Enrolled in the study were 148 individuals, 29 females (20%) and 119 males, with an average age of 39.4 years (median =39.0). The distribution of the sample by race and gender reflected the target population, with approximately 55% African American and 43% Caucasian. Of the total sample, 33.8% (n =50) were asymptomatic (CDC category A), 35.8% (n =53) were symptomatic (category B), and 30.5% (n =45) were classified as having AIDS. The sample’s revised HIV Center Medical Staging System (rHCMSS) scores ranged from 0 to 39 (the full range of this HIV-specific symptomatology scale), with a mean of 18.3 (SD =12.1). Study attrition was within the expected range, with 112 participants completing the intervention groups or initial waiting period (76% retention) and 102 individuals completing the 6-month follow-up visit (69% retention). The attrition rate did not differ among study groups.

Measures

Psychosocial indicators

As indicated in the conceptual-empirical schema for the study (Fig. 1), five psychosocial instruments were used to measure aspects of the stress process, including the adaptational outcomes of psychosocial functioning and quality of life. The Mishel Uncertainty in Illness Scale (MUIS; Mishel, 1981, 1984) is a well-validated, consistently reliable measure of uncertainty associated with illness. Higher scores on this 33-item scale indicate higher uncertainty in the areas of symptomatology, diagnosis, treatment, relationship with caregivers, and prognosis (Mishel & Epstein, 1990). Alpha reliability in this study was .87.

Stress levels and coping patterns were assessed by the Dealing with Illness Scale (DIS; McCain & Gramling, 1992), as revised in 1994 (unpublished data). The DIS is comprised of a stress subscale, which enables respondents to indicate the desirability or undesirability as well as the personal impact of experienced events, and a coping sub-scale. The revised 40-item coping subscale was modeled on the Revised Ways of Coping Checklist (Vitaliano, Maiuro, Russo, & Becker, 1985). For these 40 of the original 60 items, psychometric analyses revealed three empirical factors related to maintaining a positive attitude, adapting to illness, and withholding, with items approximately equally distributed across the theoretical dimensions of problem-focused, emotion-focused, and appraisal-focused coping. Higher scores reflect more frequent use of the various coping strategies. Alpha reliabilities in this study were .84 for the stress subscale and .77–.86 for the coping subscales.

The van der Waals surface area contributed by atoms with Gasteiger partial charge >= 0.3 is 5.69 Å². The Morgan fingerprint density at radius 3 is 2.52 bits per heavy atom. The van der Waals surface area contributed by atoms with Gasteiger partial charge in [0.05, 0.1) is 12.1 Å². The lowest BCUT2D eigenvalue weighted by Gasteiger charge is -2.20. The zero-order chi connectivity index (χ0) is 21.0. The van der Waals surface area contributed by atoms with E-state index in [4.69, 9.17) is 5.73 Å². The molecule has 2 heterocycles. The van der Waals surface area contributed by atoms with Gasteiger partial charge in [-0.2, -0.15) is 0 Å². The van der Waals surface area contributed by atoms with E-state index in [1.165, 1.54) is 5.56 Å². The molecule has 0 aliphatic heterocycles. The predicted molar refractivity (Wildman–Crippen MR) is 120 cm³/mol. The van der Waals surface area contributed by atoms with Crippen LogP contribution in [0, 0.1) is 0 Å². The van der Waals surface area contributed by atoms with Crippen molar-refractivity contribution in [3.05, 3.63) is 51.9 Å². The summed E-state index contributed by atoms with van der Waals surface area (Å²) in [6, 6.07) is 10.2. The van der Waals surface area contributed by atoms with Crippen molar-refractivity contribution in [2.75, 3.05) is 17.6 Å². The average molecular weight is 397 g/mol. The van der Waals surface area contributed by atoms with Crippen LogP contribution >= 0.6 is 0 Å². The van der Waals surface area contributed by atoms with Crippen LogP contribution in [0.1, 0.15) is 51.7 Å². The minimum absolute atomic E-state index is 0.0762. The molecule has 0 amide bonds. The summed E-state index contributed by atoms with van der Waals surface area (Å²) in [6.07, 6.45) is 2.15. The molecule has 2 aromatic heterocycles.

The revised Social Provisions Scale (SPS; Cutrona & Russell, 1987) was used as a measure of social support. The SPS is a 24-item, 4-point Likert-type measure of six social provisions or components of social support. In other populations the SPS has had excellent construct validity and internal consistency (Cutrona & Russell, 1987), but has had limited use with the HIV-infected population. The subscale score for social integration and the overall score for social support were used to examine the influences of the interventions, particularly the social support groups, on study outcomes. Alpha reliability for the current study was .90.

Psychological distress specific to living with HIV disease has been previously documented in the form of avoidant and/or intrusive thoughts related to the illness (Ironson et al., 1990; McCain & Cella, 1995; McCain, Zeller, Cella, Urbanski, & Novak, 1996; Perry et al., 1992) using the Impact of Event Scale (IES; Horowitz, Wilner, & Alvarez, 1979). Because of its specific nature and previous sensitivity to psychosocial interventions, the IES was used to measure the subjective impact of living with HIV disease. The IES is a 15-item instrument with response options that indicate how frequently within the past 7 days each distressing thought has occurred. Higher scores on the subscales of intrusive and avoidant thinking indicate higher psychological distress. Alpha reliability was .92 in this study.

One of the disease-specific extensions of the general version of the Functional Assessment of Cancer Therapy (FACT-G) scale (Cella et al., 1993), the Functional Assessment of HIV Infection scale (FAHI; Cella, McCain, Peterman, Mo, & Wolen, 1996) was used as a multidimensional measure of quality of life in people with HIV infection. The 55 items of the revised FAHI (version 3) are grouped into subscales of physical, social/family, emotional, and functional well-being; relationship with physician; and additional concerns specific to HIV infection. Higher scores indicate a greater quality of life. The FAHI has demonstrated excellent psychometric performance using the overall quality of life instrument (the FACT-G), including sensitivity to stage of illness and intervention (Cella et al., 1996; McCain et al., 1996). The HIV-specific subscale of the FAHI was revised to the version 3 format on the basis of those studies. Alpha reliability was .92 in this study.